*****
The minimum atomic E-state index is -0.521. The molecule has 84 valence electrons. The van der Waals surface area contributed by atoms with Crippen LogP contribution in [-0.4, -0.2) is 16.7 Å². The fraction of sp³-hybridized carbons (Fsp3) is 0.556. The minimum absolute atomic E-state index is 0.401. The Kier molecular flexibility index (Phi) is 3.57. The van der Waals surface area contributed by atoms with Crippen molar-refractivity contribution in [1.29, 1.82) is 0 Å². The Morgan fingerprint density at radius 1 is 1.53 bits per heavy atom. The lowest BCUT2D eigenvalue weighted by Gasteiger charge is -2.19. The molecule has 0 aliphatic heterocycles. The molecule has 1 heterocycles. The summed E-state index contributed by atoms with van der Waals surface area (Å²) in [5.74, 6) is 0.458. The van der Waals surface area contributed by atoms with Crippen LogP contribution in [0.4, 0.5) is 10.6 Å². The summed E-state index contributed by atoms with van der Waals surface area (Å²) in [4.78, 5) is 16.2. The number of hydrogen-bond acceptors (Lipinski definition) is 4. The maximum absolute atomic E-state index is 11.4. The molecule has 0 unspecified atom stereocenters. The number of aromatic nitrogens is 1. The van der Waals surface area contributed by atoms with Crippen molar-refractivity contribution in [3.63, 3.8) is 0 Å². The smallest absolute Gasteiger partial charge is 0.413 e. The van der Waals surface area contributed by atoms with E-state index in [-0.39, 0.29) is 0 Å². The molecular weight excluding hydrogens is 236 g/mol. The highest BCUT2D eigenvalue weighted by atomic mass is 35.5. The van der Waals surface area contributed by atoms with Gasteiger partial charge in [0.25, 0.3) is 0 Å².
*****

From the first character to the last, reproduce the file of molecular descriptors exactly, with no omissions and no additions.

The minimum atomic E-state index is -0.521. The molecule has 84 valence electrons. The van der Waals surface area contributed by atoms with Crippen LogP contribution in [-0.4, -0.2) is 16.7 Å². The fraction of sp³-hybridized carbons (Fsp3) is 0.556. The minimum absolute atomic E-state index is 0.401. The Kier molecular flexibility index (Phi) is 3.57. The van der Waals surface area contributed by atoms with Crippen molar-refractivity contribution in [1.29, 1.82) is 0 Å². The Morgan fingerprint density at radius 1 is 1.53 bits per heavy atom. The lowest BCUT2D eigenvalue weighted by Gasteiger charge is -2.19. The molecule has 0 aliphatic heterocycles. The molecule has 1 heterocycles. The summed E-state index contributed by atoms with van der Waals surface area (Å²) in [5.74, 6) is 0.458. The van der Waals surface area contributed by atoms with Crippen LogP contribution in [0.4, 0.5) is 10.6 Å². The summed E-state index contributed by atoms with van der Waals surface area (Å²) in [4.78, 5) is 16.2. The number of hydrogen-bond acceptors (Lipinski definition) is 4. The maximum absolute atomic E-state index is 11.4. The molecule has 0 unspecified atom stereocenters. The number of aromatic nitrogens is 1. The van der Waals surface area contributed by atoms with Crippen molar-refractivity contribution in [3.63, 3.8) is 0 Å². The smallest absolute Gasteiger partial charge is 0.413 e. The van der Waals surface area contributed by atoms with E-state index in [-0.39, 0.29) is 0 Å². The molecular weight excluding hydrogens is 236 g/mol. The highest BCUT2D eigenvalue weighted by atomic mass is 35.5. The van der Waals surface area contributed by atoms with Gasteiger partial charge in [0.25, 0.3) is 0 Å².